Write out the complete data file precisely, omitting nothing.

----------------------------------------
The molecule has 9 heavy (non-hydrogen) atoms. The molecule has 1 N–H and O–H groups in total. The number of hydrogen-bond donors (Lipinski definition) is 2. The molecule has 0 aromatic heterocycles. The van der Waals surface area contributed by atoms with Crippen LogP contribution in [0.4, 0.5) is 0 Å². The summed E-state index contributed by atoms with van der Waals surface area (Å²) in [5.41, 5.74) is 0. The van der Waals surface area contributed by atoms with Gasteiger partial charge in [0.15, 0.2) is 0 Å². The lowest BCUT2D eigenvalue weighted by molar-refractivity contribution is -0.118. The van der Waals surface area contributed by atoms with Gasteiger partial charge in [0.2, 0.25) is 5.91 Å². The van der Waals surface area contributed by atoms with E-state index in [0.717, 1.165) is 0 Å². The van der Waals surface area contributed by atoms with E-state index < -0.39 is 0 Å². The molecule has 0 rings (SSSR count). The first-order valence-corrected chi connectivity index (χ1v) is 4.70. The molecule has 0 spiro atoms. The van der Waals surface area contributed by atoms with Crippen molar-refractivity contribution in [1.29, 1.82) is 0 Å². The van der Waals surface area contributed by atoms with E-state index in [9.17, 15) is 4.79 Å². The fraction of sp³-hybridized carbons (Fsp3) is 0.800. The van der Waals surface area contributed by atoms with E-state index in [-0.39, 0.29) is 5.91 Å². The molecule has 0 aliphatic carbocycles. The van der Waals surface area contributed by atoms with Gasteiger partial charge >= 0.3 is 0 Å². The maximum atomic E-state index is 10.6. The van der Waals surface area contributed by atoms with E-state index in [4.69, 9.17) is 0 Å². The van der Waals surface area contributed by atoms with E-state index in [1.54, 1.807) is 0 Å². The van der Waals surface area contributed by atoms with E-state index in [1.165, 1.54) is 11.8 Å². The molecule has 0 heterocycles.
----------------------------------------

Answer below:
The molecule has 9 heavy (non-hydrogen) atoms. The molecule has 1 N–H and O–H groups in total. The number of hydrogen-bond donors (Lipinski definition) is 2. The molecule has 0 aromatic heterocycles. The van der Waals surface area contributed by atoms with Crippen LogP contribution in [0.4, 0.5) is 0 Å². The summed E-state index contributed by atoms with van der Waals surface area (Å²) in [5.41, 5.74) is 0. The van der Waals surface area contributed by atoms with Gasteiger partial charge in [0.15, 0.2) is 0 Å². The lowest BCUT2D eigenvalue weighted by molar-refractivity contribution is -0.118. The van der Waals surface area contributed by atoms with Gasteiger partial charge in [0.2, 0.25) is 5.91 Å². The van der Waals surface area contributed by atoms with E-state index in [0.717, 1.165) is 0 Å². The van der Waals surface area contributed by atoms with E-state index < -0.39 is 0 Å². The molecule has 0 rings (SSSR count). The first-order valence-corrected chi connectivity index (χ1v) is 4.70. The molecule has 0 spiro atoms. The van der Waals surface area contributed by atoms with Crippen molar-refractivity contribution in [1.29, 1.82) is 0 Å². The van der Waals surface area contributed by atoms with E-state index in [9.17, 15) is 4.79 Å². The fraction of sp³-hybridized carbons (Fsp3) is 0.800. The van der Waals surface area contributed by atoms with E-state index in [-0.39, 0.29) is 5.91 Å². The molecule has 0 aliphatic carbocycles. The van der Waals surface area contributed by atoms with Gasteiger partial charge >= 0.3 is 0 Å². The maximum atomic E-state index is 10.6. The van der Waals surface area contributed by atoms with E-state index in [4.69, 9.17) is 0 Å². The van der Waals surface area contributed by atoms with E-state index in [1.54, 1.807) is 0 Å². The van der Waals surface area contributed by atoms with E-state index in [1.165, 1.54) is 11.8 Å². The molecule has 0 heterocycles.